Taxation Without Representation
The History of Hong Kong's Troublingly Successful Tax System
Publication Year: 2010
Published by: Hong Kong University Press, HKU
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If you stand on the Peak in Hong Kong, you are treated, on a clear day, to one of the best views in the world. Beneath you lies a thriving hothouse of humanity. It is at once a stunning instance of compressed urban design and a fabulous case study in the power of capitalism. Nowhere is the East Asian economic miracle more tangibly manifest. Yet you can also see more trees than from the centre of...
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In the course of writing this book, I was helped in many different ways by many different people. I am grateful to all of them. The book began as a doctoral dissertation (University of Hong Kong, Faculty of Law, 2001) and I am especially grateful to my supervisors, Dave Campbell (who inspired me to begin and to address some larger questions than I had originally intended), Andy Halkyard ...
1. Introduction: The Thunder of History
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This book tells the story of Hong Kong’s tax system. This is worth doing for several reasons. The first of these is simply that it is impossible to understand why a tax system is as it is, except by understanding how it got to be that way. Secondly,and more importantly, tax history is not merely the history of the tax system but also the history of society generally, cut at a new angle. This way of looking at...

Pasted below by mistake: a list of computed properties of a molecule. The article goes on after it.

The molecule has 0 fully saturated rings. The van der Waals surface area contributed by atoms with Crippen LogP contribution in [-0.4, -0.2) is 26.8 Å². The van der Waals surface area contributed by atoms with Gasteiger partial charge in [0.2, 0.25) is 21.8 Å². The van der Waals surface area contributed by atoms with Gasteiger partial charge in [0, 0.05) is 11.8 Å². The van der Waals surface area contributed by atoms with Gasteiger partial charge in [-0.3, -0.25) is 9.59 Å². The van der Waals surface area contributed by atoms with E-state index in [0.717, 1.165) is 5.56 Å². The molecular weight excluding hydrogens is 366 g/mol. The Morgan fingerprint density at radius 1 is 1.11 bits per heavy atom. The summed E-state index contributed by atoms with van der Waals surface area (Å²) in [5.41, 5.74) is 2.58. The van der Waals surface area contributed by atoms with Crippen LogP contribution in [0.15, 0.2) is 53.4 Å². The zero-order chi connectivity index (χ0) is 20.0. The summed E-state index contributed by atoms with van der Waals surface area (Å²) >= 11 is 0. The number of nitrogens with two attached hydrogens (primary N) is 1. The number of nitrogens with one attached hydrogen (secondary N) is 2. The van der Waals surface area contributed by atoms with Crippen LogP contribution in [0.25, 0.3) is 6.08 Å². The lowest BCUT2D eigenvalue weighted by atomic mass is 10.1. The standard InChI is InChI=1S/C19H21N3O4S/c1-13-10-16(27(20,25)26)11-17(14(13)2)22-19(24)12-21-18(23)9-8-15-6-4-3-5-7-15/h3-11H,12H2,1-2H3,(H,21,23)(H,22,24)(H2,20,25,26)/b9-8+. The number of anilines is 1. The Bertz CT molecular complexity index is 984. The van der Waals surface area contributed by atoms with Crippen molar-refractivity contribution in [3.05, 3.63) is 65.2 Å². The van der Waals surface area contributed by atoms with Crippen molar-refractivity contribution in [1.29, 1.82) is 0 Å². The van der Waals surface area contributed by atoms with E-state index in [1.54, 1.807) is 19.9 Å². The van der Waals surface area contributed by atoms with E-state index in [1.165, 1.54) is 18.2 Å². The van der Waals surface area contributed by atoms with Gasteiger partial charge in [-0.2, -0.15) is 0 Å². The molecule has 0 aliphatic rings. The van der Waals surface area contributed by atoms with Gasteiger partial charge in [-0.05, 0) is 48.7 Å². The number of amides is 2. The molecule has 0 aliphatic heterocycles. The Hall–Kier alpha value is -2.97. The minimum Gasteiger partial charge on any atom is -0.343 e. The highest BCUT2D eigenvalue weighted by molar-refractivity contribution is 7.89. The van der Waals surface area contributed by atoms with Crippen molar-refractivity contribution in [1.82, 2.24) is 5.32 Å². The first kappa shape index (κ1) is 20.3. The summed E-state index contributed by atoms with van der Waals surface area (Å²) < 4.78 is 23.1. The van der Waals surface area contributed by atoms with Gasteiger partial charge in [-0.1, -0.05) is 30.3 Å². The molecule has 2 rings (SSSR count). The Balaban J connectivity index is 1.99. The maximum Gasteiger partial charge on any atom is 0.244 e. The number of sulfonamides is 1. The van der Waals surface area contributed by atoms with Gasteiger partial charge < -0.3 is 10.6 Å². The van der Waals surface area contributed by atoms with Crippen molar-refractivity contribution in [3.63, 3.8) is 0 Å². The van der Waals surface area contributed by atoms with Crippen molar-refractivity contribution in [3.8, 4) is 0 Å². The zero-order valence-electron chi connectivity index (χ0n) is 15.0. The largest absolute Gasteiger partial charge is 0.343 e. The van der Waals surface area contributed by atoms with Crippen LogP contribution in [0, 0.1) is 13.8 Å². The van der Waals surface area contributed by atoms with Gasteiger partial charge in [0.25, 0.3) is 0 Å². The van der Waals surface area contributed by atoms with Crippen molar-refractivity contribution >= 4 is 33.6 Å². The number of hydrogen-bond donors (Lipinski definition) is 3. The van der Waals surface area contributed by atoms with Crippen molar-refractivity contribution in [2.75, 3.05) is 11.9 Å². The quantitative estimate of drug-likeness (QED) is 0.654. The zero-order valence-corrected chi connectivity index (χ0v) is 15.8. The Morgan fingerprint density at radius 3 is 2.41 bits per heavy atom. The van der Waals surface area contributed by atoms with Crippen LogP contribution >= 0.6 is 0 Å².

Part I: A “Partial” Income Tax
2. Supporting the British War Effort: 1939–1945
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By the early twentieth century, the British government regarded it as self-evident that colonial governments ought generally to finance themselves by means of an income tax. Most British colonies therefore had income taxes. Hong Kong however was exceptional: the possibility of establishing an income tax in the Colony was first raised in the course of the First World War, but nothing came of the proposal ...
3. After the War: 1945–1947
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The European powers, particularly Britain and France, naturally assumed that,once the war was won, they would resume their pre-war position in their Asian colonies. As Winston Churchill put it, he had not become Prime Minister “top reside over the liquidation of the British Empire”.¹ The Chinese (Kuomintang) government claimed that Hong Kong should be returned to China, but was hardly...
4. The Governor Goes Native: 1947–1952
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The Hong Kong government had originally intended the Inland Revenue Ordinance1947 as a temporary measure, to remain in force for only a year or two pending the introduction of a normal income tax. By the time the Ordinance was enacted,however, it was already clear that it would have to remain in force for rather longer and by 1952 it had become evident that it would remain in force indefinitely....
Part II: More Money Than They Knew What To Do With